In the film, a Jewish man warns him in Hebrew: “Don’t start what you can’t finish.” What helped him was a deep understanding of paperwork and bureaucracy. We see Winton working out of a hotel and problem-solving obstacles in his path while pressuring British officials to help as much as possible at a time when America would not take the children. While it is always excruciating to separate kids from their parents, the decision to do so saved many lives.

Directed by James Hawes, the film’s most nerve-wracking scenes involve efforts to transport the youth under such fraught circumstances. It also depicts a tear-jerker real-life moment where the elder Winton, sitting in a BBC television studio, is stunned to learn that the entire audience is made up of the people he had saved when they were children.

The film is based on the book, If It’s Not Impossible: The Life of Sir Nicholas Winton, written by his sister, Barbara. Queen Elizabeth II knighted Winton, who lived to the age of 106, for saving children from Czechoslovakia. Winton was born to Jewish parents, but the family converted to Christianity. In the film, he says he considers himself a “European.”

Flynn stated Winton’s motivation simply: “Because I may be able to do something, I must.”

Nicholas Winton
Sir Nicholas Winton in Prague in 2007. Credit: Li-sung via Wikimedia Commons.

“Resistance: They Fought Back” (2024)

This documentary seeks to dispel the myth that Jews went like lambs to the slaughter. Paula S. Apsell, the director and television executive producer emerita of the PBS science program Nova, said the only resistance she knew of was the Warsaw Ghetto uprising. In 2016, she was in a Lithuanian forest where Nazis and Lithuanians had murdered 70,000 Jews. There was a tunnel that Jews tried to use to escape, and while most were murdered, 12 fled on the last night of Passover.

With geoarchaeology equipment and non-invasive tools, they were able to find the tunnel. Apsell’s mentor, Professor Richard Freund—who had studied 60 Holocaust sites including more than a dozen archaeological projects on behalf of the University of Hartford in Israel and who appears in the documentary—told her to make a film about resistance. He died in 2022.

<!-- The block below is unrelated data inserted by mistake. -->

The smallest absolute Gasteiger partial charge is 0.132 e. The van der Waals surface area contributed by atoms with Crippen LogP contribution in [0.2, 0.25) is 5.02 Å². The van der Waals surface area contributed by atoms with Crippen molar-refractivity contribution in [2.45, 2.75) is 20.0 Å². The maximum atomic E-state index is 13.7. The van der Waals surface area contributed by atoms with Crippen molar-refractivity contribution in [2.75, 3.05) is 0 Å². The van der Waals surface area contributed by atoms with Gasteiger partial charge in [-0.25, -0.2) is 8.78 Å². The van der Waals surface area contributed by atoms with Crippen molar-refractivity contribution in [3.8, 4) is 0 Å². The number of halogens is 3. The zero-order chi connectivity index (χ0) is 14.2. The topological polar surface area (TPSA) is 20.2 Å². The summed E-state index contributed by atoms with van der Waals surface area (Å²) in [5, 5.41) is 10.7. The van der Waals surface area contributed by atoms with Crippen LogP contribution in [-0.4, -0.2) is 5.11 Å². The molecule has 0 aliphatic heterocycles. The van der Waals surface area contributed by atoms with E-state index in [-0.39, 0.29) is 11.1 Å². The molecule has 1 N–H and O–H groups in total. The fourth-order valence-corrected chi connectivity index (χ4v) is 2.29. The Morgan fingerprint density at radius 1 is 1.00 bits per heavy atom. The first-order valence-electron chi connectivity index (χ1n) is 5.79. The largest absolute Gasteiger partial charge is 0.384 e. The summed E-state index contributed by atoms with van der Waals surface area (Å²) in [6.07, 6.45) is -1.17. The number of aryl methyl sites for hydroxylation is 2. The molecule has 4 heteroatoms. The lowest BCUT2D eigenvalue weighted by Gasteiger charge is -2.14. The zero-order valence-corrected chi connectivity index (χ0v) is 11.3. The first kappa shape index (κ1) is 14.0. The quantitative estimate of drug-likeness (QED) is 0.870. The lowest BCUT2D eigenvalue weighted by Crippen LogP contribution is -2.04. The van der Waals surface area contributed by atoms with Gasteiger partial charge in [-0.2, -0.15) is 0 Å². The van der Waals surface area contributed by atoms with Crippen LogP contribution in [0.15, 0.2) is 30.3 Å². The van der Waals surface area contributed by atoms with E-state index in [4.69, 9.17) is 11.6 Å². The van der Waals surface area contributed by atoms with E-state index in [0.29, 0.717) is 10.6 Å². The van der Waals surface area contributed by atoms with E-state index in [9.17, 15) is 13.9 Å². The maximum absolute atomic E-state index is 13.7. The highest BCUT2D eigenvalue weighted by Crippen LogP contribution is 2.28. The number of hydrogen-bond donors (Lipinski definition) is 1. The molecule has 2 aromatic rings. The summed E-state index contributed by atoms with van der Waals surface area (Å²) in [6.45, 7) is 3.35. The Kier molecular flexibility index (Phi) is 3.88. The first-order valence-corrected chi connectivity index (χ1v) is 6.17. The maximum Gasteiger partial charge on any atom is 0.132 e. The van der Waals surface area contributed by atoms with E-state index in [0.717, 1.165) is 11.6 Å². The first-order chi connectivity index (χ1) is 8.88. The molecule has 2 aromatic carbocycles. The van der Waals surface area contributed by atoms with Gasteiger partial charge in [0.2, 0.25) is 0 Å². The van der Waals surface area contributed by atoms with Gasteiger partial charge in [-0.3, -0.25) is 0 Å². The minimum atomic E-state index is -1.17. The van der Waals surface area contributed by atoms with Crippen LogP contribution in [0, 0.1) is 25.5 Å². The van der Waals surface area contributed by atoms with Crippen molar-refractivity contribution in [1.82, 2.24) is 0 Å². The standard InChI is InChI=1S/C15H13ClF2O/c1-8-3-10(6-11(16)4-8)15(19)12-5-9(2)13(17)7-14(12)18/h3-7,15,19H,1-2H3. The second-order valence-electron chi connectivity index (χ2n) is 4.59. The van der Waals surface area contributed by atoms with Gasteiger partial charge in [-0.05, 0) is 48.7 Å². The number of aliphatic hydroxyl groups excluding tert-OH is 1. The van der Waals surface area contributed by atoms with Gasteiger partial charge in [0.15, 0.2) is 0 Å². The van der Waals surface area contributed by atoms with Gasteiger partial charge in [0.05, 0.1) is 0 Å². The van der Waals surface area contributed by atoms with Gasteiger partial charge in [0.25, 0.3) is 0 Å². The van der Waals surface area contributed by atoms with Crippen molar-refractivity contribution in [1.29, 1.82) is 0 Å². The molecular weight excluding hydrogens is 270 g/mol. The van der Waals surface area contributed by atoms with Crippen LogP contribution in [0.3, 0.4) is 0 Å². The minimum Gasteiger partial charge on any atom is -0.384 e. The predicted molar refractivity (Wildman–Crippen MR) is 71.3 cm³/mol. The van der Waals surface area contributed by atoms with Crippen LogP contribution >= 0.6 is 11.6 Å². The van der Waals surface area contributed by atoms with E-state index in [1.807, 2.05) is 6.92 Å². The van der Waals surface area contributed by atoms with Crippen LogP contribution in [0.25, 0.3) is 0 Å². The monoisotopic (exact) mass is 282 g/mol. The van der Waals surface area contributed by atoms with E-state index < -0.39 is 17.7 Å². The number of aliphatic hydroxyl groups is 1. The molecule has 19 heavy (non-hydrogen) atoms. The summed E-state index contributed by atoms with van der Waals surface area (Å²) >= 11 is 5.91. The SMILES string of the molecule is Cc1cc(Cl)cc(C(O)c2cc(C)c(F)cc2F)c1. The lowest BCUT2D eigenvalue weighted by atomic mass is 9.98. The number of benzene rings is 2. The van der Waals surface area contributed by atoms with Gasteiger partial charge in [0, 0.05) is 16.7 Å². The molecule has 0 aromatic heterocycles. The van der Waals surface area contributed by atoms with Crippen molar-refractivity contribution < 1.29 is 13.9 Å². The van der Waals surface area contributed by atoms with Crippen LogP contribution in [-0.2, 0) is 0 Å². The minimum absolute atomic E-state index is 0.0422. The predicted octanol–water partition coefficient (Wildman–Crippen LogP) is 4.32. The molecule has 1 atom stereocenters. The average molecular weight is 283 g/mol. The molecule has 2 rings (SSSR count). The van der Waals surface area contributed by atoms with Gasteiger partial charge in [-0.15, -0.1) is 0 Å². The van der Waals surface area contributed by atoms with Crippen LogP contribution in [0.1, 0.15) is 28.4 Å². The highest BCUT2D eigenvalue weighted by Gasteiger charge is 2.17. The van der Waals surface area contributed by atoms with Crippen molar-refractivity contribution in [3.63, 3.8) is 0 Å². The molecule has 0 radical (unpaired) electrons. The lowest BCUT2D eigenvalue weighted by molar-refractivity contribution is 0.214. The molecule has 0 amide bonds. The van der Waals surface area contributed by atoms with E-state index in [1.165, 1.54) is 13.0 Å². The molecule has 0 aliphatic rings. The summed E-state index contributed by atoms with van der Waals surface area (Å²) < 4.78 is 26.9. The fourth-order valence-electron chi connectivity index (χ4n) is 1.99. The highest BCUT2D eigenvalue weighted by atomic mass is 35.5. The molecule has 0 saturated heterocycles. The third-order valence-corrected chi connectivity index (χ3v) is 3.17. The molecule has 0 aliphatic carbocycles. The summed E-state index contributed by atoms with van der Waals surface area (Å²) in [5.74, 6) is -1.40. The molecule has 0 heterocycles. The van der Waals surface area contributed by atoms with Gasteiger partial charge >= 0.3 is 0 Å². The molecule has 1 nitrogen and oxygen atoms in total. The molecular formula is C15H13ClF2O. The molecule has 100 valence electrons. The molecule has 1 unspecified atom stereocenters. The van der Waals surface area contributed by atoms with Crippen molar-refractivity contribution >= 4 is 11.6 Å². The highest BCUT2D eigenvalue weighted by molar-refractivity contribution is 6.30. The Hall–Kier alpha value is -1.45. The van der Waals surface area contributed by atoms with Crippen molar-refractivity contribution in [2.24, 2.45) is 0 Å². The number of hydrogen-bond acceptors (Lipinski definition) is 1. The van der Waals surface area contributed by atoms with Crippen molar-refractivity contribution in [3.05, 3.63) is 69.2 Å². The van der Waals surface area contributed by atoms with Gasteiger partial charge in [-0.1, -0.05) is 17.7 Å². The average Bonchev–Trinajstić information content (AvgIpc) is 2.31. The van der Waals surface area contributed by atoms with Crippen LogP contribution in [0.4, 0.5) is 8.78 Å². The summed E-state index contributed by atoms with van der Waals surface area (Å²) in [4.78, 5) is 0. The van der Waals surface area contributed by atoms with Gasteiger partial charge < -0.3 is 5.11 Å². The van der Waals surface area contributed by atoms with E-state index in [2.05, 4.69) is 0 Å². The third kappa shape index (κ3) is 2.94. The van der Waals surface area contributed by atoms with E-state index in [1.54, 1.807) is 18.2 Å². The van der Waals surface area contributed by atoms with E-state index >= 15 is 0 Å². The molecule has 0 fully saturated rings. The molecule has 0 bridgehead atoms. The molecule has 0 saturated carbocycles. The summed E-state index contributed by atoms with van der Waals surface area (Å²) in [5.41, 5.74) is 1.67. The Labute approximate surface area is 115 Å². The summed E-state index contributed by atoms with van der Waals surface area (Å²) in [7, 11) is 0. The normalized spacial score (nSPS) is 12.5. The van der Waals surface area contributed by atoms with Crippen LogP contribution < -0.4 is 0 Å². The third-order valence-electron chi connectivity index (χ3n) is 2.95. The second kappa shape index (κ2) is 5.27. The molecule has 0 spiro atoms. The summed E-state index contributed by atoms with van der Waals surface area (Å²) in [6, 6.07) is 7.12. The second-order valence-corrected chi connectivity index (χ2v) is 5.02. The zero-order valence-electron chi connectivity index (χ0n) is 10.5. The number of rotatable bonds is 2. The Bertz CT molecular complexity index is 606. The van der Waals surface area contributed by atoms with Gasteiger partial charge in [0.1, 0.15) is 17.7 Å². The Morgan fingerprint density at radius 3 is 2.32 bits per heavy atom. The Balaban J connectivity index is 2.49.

Paula S. Apsell
Television producer and documentary director Paula S. Apsell in 2018. Credit: SRVVR6 via Wikimedia Commons.

“I can’t tell you how many times I told people I was making a film about Jewish resistance in the Holocaust and people answered: ‘What resistance?’” Apsell told JNS. “It’s a part of Holocaust history that’s very important.”

The film includes the incredible escape from Sobibor, in which Russian soldiers who were Jewish combined with Polish Jewish prisoners in a plan to capitalize on the punctuality of the Nazis and kill SS men as they one by one went to pick up a pair of boots or try on a new coat. The documentary also discusses the revolt at Treblinka.

“Ignorance of the Holocaust is a huge problem,” she said. “But also, ignorance of Jewish resistance—and this idea that Jews were all passive victims—is wrong and dangerous.”

The film also describes the meaning of Amidah (literally, “standing” in Hebrew), a central prayer in Jewish liturgy. It also refers to non-violent resistance to maintaining classes, documenting war crimes and other means that paved the way for armed resistance. It shows that one Jewish man, Marcel Nadjari, who was part of the Sonderkommando (Jews forced to transport corpses and put some in the oven fires) buried a diary that was found in 1980 and is one of nine found.

“He was driven almost to suicide by what he had to do, but they were slaves who worked around the gas chambers, which is horrible enough, but they never did actual killing,” said Apsell.

As to why there seems to be a flurry of Holocaust films out right now, she said it may be due to a delay from the COVID pandemic when some held their projects back.

She also made it a point to note that the Jews who resisted aren’t given enough credit historically. “They’re every bit as heroic as Bar Kokhba or the Maccabees,” she said, referring to Jewish historical military leaders. “It’s very important that young people know these stories.”